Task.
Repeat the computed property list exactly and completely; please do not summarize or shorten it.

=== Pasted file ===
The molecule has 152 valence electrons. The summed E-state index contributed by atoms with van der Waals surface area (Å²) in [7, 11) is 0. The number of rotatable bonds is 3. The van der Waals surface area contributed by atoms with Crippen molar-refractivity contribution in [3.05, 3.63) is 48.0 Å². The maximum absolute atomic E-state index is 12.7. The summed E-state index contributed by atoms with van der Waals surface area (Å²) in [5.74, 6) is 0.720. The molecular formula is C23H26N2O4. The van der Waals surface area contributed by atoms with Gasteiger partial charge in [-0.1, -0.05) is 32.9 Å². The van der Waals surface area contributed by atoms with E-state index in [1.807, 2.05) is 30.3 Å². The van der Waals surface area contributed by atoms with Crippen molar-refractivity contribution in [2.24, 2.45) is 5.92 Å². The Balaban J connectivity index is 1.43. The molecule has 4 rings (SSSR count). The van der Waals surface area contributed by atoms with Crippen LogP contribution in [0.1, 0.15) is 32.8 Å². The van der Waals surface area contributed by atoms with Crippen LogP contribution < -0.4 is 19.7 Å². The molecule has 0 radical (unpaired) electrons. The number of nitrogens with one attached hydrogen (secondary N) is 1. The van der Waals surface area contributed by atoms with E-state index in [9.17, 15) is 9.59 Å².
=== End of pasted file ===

The molecule has 152 valence electrons. The summed E-state index contributed by atoms with van der Waals surface area (Å²) in [7, 11) is 0. The number of rotatable bonds is 3. The van der Waals surface area contributed by atoms with Crippen molar-refractivity contribution in [3.05, 3.63) is 48.0 Å². The maximum absolute atomic E-state index is 12.7. The summed E-state index contributed by atoms with van der Waals surface area (Å²) in [5.74, 6) is 0.720. The molecular formula is C23H26N2O4. The van der Waals surface area contributed by atoms with Gasteiger partial charge in [-0.1, -0.05) is 32.9 Å². The van der Waals surface area contributed by atoms with E-state index in [1.807, 2.05) is 30.3 Å². The van der Waals surface area contributed by atoms with Crippen molar-refractivity contribution in [2.24, 2.45) is 5.92 Å². The Balaban J connectivity index is 1.43. The molecule has 4 rings (SSSR count). The van der Waals surface area contributed by atoms with Crippen LogP contribution in [0.1, 0.15) is 32.8 Å². The van der Waals surface area contributed by atoms with Crippen LogP contribution < -0.4 is 19.7 Å². The molecule has 0 radical (unpaired) electrons. The number of nitrogens with one attached hydrogen (secondary N) is 1. The van der Waals surface area contributed by atoms with E-state index in [9.17, 15) is 9.59 Å².